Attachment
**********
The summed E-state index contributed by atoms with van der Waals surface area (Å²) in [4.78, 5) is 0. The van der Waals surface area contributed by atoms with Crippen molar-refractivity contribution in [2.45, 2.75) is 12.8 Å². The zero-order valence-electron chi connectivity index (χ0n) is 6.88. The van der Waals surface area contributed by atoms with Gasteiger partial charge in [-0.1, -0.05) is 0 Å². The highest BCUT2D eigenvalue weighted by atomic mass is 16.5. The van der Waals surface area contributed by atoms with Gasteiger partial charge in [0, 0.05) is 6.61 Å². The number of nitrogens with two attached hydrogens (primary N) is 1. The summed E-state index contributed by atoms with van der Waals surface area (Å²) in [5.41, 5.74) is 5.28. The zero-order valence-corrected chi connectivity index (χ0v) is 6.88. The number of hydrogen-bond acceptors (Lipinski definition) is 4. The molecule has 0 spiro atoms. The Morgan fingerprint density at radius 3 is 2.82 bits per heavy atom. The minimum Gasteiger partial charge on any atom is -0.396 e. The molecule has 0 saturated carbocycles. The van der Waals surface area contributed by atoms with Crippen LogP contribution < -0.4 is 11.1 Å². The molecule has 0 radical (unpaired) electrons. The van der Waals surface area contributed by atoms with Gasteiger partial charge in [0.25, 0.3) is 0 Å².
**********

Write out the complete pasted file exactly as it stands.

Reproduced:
The summed E-state index contributed by atoms with van der Waals surface area (Å²) in [4.78, 5) is 0. The van der Waals surface area contributed by atoms with Crippen molar-refractivity contribution in [2.45, 2.75) is 12.8 Å². The zero-order valence-electron chi connectivity index (χ0n) is 6.88. The van der Waals surface area contributed by atoms with Gasteiger partial charge in [-0.1, -0.05) is 0 Å². The highest BCUT2D eigenvalue weighted by atomic mass is 16.5. The van der Waals surface area contributed by atoms with Gasteiger partial charge in [0, 0.05) is 6.61 Å². The number of nitrogens with two attached hydrogens (primary N) is 1. The summed E-state index contributed by atoms with van der Waals surface area (Å²) in [5.41, 5.74) is 5.28. The zero-order valence-corrected chi connectivity index (χ0v) is 6.88. The number of hydrogen-bond acceptors (Lipinski definition) is 4. The molecule has 0 spiro atoms. The Morgan fingerprint density at radius 3 is 2.82 bits per heavy atom. The minimum Gasteiger partial charge on any atom is -0.396 e. The molecule has 0 saturated carbocycles. The van der Waals surface area contributed by atoms with Crippen LogP contribution < -0.4 is 11.1 Å². The molecule has 0 radical (unpaired) electrons. The van der Waals surface area contributed by atoms with Gasteiger partial charge in [0.25, 0.3) is 0 Å².